Client representations involve cases relating to Arizona, Colorado, Alabama, Kentucky, Arkansas, Illinois, Alaska, Florida, Washington, New York, Oregon, Michigan, Louisiana, New Mexico, Texas, Missouri, Oklahoma, Utah, Virginia, New Jersey, Ohio, New Mexico, and Nevada.

Whom at Oberheiden, P.C. Should You Contact to Get a Free Consultation?

All clients of Oberheiden, P.C. are represented by experienced health care defense attorneys. Among our lawyers are the former chief for health care fraud at the U.S. Attorney’s Office, former Assistant United States Attorneys (AUSA), former Special Assistant United States Attorneys (SAUSA), former Department of Justice Trial Attorneys, the former Deputy Chief of the Trial Section at the U.S. Attorney’s Office, and other lawyers with specific experience in health care law and health care fraud defense.

    We recognize the importance of each matter and we dedicate our fullest attention to each client. We are available to discuss your concerns in a free and confidential consultation, including on weekends.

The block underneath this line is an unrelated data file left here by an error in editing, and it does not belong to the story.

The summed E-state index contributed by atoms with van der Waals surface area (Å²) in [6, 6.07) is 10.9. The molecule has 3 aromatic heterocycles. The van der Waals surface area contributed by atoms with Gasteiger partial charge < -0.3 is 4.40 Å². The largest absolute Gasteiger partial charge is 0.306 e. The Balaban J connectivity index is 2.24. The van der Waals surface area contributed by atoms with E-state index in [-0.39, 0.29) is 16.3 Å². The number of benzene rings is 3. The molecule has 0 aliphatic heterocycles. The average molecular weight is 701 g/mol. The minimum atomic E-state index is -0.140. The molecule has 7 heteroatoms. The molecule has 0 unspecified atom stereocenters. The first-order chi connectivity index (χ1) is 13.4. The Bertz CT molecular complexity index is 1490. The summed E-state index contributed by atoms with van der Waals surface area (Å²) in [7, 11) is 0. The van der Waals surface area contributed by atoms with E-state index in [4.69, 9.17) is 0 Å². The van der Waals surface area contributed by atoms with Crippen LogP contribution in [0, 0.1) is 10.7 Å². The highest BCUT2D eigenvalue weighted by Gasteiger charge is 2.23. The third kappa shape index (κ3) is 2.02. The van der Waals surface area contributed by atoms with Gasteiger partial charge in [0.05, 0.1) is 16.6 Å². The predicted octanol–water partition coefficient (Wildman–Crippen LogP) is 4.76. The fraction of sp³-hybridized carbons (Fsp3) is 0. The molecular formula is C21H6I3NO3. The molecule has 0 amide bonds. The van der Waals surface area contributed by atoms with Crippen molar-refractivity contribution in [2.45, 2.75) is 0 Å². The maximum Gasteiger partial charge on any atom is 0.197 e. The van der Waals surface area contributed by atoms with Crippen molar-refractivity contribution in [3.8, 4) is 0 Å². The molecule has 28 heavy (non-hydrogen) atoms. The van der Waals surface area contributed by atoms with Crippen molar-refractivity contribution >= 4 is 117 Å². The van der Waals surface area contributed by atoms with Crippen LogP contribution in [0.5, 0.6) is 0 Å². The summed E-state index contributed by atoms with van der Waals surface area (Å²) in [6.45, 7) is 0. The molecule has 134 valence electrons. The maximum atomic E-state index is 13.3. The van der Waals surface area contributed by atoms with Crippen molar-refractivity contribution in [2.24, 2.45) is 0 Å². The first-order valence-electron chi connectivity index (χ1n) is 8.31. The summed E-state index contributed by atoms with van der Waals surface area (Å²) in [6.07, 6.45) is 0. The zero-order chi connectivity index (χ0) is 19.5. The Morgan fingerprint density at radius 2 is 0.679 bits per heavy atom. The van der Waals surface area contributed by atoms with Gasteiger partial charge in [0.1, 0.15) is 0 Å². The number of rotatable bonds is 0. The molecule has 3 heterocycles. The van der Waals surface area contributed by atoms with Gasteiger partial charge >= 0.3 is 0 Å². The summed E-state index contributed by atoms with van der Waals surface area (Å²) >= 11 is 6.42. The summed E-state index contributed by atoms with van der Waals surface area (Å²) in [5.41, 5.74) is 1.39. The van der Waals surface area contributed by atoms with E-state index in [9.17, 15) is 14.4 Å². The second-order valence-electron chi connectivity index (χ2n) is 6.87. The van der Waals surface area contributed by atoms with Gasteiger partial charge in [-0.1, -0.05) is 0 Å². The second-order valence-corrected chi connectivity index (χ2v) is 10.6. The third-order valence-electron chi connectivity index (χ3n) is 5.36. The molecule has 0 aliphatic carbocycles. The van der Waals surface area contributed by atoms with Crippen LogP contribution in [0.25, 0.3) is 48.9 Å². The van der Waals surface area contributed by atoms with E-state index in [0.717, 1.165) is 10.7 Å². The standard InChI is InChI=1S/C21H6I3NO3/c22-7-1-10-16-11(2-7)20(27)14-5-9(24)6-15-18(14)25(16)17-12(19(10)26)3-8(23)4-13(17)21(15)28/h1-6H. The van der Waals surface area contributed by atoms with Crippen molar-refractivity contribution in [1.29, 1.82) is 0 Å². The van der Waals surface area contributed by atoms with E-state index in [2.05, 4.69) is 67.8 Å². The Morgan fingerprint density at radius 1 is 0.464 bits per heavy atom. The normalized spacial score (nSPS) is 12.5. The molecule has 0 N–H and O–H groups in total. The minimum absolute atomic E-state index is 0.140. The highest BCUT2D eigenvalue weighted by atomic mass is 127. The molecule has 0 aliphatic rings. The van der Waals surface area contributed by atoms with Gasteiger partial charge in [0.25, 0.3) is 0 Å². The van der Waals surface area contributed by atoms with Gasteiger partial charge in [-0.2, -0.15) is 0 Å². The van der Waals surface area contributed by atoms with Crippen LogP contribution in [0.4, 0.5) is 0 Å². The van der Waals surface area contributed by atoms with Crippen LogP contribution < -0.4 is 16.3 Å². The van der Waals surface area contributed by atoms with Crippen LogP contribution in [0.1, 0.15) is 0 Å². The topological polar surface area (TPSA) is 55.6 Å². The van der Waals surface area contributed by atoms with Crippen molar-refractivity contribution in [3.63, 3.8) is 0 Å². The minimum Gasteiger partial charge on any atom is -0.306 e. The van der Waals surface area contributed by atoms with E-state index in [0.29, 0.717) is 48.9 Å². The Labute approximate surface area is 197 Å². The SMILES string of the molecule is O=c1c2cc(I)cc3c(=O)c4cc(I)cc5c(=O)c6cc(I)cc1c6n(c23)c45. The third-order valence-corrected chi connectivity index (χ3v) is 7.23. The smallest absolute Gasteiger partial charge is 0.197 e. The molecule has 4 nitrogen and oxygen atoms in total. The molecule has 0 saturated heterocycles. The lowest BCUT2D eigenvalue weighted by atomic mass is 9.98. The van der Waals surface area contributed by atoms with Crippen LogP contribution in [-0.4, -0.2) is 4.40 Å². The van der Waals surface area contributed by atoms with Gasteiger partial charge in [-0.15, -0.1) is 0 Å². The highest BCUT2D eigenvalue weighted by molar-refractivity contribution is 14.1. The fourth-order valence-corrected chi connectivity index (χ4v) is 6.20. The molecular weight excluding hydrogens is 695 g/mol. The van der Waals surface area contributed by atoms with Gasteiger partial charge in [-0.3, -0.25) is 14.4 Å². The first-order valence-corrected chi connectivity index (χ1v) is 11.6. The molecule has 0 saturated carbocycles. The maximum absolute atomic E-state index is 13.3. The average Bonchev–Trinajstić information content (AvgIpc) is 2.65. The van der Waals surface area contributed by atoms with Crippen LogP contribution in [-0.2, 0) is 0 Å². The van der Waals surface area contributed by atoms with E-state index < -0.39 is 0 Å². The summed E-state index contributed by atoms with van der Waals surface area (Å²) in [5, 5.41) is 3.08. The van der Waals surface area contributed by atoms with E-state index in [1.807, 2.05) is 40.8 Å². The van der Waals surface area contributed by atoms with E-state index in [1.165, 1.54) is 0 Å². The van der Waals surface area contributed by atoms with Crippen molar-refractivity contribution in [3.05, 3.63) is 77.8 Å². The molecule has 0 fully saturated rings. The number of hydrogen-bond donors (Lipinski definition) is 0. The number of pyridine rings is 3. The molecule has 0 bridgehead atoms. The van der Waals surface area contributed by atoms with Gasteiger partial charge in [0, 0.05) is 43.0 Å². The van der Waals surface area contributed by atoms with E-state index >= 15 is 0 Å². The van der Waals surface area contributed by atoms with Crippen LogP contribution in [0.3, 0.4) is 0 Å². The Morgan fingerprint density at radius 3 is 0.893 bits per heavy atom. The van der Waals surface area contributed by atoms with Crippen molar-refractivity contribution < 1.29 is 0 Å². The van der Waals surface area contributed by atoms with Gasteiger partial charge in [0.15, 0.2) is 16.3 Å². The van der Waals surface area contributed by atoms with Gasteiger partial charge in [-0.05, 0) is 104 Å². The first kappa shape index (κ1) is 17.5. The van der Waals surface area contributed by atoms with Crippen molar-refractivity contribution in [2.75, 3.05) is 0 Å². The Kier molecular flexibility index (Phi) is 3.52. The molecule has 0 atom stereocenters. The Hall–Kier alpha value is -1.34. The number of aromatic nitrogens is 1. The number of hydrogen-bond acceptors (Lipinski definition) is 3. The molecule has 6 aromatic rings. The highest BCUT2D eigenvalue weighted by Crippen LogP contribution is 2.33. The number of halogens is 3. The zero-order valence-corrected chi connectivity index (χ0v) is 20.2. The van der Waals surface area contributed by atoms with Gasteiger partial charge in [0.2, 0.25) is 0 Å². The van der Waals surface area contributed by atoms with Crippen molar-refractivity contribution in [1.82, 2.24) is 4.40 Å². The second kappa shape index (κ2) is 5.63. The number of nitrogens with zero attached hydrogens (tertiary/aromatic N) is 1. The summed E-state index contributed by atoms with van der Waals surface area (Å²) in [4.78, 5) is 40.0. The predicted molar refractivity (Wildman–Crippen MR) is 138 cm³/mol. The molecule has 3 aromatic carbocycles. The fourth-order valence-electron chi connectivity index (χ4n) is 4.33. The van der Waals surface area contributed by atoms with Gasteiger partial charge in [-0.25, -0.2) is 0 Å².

Oberheiden, P.C.
    Compliance – Litigation – Defense
    (800) 810-0259
    (214) 469-9009
    (310) 873-8140
    (714) 294-2000
    Federal-Lawyer.com

    Who Will Handle Your Case

    When you hire us, you will not work with paralegals or junior lawyers. Each lawyer in our Health Care Practice Group has handled at least one hundred (100) matters in the health care industry. So, when you call, you can expect a lawyer that immediately connects with your concerns and who brings in a wealth of experience and competence.

    Bill C. McMurrey

    Bill C.
    McMURREY

    Dr. Nick Oberheiden

    Dr. Nick
    OBERHEIDEN

    Lynette S. Byrd

    Lynette S.
    BYRD